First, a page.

I have been familiarizing myself with The German language since I first met Thorsten. However, once we moved to Germany it became priority number one. To that end, a few times I have spent an afternoon playing with the children of Thorsten’s friends because talking to a four or a six year old is good practice and sometimes easier than talking to an adult.
Then I began watching children’s cartoons and continuing with Duolingo. (I highly recommend this free online platform for learning a new language.) Talking to Heinz and Jola is probably the very best practice of all. The sounds of the letters start to become familiar and so then the word order becomes more intuitive. All of this has helped me to speak a little bit of German, but I knew even before I moved that my first “job” should be completing an intensive course at a language school.
As I understand it, in order to get and keep legal working papers here, one needs to be able to pass a German language test. In order to create a situation where people will be able to work and therefore become participating members of society, the German government subsidizes the price of the language school. We settled on the Euro Schule in Bamberg. It’s a close walk from the train station (der Bahnhof) and for the duration of the school one can get a student discount for the train route between home and Bamberg. Not to mention Bamberg is a beautiful city in its own right. Any excuse to spend time there is a good one.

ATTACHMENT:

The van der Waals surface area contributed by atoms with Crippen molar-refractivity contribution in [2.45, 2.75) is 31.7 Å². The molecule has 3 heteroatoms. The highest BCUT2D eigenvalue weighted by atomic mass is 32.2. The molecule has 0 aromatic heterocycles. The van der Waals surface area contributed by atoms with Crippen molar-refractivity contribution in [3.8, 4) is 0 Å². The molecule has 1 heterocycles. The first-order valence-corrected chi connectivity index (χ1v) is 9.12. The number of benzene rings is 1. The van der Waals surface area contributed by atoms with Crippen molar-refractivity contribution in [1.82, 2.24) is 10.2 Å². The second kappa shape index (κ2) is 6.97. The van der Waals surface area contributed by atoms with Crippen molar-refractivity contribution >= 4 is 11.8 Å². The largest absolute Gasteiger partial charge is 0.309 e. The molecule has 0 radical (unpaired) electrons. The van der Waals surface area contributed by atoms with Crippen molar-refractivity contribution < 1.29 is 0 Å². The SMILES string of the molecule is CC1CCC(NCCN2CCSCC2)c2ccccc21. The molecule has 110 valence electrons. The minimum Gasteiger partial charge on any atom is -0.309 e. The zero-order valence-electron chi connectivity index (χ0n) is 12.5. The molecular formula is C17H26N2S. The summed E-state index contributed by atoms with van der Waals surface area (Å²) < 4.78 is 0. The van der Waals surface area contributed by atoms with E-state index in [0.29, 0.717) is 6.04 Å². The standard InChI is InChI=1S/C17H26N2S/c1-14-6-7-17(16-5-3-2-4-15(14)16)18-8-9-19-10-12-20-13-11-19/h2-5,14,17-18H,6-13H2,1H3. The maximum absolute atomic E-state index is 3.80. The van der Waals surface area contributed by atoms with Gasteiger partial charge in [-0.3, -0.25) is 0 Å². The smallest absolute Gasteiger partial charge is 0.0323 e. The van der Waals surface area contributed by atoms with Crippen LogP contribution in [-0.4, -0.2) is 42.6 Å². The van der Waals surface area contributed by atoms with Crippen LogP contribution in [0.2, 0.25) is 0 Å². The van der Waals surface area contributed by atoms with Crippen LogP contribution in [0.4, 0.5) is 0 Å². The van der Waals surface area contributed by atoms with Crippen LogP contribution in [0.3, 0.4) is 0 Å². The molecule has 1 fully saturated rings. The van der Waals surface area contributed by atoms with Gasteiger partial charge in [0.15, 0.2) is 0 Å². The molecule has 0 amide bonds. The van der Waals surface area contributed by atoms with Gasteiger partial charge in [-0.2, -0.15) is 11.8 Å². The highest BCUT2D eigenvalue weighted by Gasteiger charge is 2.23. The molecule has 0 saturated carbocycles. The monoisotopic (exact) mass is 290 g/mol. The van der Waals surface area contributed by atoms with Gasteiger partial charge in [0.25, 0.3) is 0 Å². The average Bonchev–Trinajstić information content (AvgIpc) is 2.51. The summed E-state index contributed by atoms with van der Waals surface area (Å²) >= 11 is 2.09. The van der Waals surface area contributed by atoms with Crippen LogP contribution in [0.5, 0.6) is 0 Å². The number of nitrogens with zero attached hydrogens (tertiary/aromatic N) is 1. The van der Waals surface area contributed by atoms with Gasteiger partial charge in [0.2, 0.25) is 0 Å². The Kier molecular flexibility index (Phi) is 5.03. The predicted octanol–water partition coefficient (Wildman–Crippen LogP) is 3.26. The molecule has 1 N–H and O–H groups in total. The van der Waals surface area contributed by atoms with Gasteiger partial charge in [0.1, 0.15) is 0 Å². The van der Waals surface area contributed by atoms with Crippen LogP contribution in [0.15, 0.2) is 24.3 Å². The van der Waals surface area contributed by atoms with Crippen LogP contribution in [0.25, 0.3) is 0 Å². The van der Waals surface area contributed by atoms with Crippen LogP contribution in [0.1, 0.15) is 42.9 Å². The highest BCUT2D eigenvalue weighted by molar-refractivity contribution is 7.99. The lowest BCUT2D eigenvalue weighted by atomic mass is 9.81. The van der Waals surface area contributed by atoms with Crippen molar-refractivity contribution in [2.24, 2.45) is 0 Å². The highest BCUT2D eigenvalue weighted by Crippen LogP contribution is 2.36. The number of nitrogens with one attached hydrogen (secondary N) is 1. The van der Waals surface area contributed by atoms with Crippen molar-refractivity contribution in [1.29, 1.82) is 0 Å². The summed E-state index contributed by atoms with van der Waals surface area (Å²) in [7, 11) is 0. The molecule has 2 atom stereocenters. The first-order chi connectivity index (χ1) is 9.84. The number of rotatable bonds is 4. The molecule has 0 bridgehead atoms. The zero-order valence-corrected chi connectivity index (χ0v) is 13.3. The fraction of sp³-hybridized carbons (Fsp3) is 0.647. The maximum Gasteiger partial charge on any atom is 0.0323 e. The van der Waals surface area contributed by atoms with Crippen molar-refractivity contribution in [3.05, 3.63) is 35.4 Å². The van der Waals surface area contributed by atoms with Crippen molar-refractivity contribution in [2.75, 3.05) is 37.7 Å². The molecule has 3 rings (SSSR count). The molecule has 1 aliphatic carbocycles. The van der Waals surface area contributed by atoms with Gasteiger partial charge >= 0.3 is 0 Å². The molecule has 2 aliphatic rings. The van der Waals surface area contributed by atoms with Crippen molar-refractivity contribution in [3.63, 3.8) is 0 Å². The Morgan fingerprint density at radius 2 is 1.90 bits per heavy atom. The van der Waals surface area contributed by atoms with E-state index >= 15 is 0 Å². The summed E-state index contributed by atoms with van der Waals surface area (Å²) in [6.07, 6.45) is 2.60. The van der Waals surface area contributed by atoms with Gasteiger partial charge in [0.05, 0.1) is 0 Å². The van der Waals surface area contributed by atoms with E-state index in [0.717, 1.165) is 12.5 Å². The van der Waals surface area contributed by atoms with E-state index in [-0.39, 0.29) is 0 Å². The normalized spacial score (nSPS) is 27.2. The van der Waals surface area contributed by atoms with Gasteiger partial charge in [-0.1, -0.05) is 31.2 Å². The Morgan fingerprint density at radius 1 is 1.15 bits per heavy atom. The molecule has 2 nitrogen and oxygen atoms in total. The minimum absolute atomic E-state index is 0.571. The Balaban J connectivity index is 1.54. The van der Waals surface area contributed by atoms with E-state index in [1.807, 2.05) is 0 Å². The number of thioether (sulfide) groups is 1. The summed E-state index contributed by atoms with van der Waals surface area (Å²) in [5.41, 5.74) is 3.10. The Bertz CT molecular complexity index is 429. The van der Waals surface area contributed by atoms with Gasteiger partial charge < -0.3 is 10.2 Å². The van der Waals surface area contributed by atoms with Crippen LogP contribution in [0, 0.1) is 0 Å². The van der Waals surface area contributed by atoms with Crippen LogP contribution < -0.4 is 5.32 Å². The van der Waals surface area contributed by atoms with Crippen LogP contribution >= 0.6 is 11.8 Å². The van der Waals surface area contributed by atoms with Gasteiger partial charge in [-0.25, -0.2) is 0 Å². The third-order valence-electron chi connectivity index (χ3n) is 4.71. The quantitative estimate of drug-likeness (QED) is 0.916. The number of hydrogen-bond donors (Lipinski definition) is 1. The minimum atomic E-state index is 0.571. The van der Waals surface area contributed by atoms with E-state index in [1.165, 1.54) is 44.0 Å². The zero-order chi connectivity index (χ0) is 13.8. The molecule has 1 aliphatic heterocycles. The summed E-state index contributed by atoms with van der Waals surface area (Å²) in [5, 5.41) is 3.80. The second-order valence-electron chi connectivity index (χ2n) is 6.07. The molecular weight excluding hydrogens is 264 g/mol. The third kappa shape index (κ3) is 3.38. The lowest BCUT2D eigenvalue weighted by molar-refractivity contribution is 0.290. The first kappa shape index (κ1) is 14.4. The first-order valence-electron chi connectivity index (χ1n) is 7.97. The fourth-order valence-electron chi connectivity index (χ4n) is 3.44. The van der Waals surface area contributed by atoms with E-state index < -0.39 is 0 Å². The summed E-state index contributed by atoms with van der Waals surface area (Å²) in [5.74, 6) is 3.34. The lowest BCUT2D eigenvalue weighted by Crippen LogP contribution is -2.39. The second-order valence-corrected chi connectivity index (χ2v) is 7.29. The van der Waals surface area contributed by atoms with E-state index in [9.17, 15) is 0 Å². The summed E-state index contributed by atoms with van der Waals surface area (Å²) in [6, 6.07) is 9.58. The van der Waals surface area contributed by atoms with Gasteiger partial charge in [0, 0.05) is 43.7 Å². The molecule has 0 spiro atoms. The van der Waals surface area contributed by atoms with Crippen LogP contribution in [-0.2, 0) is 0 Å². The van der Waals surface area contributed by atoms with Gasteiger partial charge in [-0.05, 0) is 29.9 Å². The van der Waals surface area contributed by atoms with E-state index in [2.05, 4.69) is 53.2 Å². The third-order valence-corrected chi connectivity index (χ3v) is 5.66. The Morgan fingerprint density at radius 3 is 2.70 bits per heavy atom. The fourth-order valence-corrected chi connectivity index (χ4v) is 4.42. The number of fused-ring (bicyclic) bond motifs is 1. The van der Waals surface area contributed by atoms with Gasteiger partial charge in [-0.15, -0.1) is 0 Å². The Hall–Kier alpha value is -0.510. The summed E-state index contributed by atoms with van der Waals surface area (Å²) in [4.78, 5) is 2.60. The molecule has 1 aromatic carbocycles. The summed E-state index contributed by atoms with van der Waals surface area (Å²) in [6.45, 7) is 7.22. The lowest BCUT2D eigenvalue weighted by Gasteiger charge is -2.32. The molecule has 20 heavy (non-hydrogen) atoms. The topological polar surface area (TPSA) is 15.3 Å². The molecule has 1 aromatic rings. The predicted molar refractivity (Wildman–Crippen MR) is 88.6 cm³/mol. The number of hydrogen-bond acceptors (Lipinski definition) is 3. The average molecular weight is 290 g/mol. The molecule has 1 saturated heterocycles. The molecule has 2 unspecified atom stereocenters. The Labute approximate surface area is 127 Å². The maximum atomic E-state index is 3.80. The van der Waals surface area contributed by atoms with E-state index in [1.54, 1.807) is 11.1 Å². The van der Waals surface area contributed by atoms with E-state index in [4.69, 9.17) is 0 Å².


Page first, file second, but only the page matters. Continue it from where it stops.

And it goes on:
There are about 20 students in the course. Ages seem to vary from about 20-60. It’s about 1/3 men and 2/3 women. The variety of cultures represented is the most exciting part. There are students from the US, Canada, Syria, Ethiopia, Romania, Hungary, Chile, Brazil, Honduras, Bellarusse, Kazahkistan, Italy, and Thailand. (And I maybe have forgotten one.)
There is so much smiling at the school, and welcoming behavior. Everyone is eager to learn in their own way. I sit most often next to a woman from Brazil. I am very partial to Brazil and really want to talk with her, but we don’t know enough German yet. She doesn’t speak English and I don’t speak Portuguese. This is an example of the motivation we have to increase our German so that we can all talk.
Because there is no common language except German,the teacher can never say, “This word means this.” Instead, she has to explain things in a different way and we are forced to think harder because we have to understand what she means. About seven us of speak English and a few more know some. The challenge here is make friends with the people who don’t speak English.
During the Longwood Graduate Program, I met and became friends with a woman from China. Then I met Thorsten. These two relationships showed me that there are people like me all over the world, people who share my sense of humor or similar values. But it is only because they spoke English that I got to know them. If we hadn’t shared a common language we would have missed out on knowing each other. Starting this course has reaffirmed this idea. Suddenly you meet a girl from Syria and you find that she speaks English and then you start to talk and you laugh about the same things and you think, wow, what a world. Think of the potential for a society where such a diverse group of people are able to live together, speaking the same language.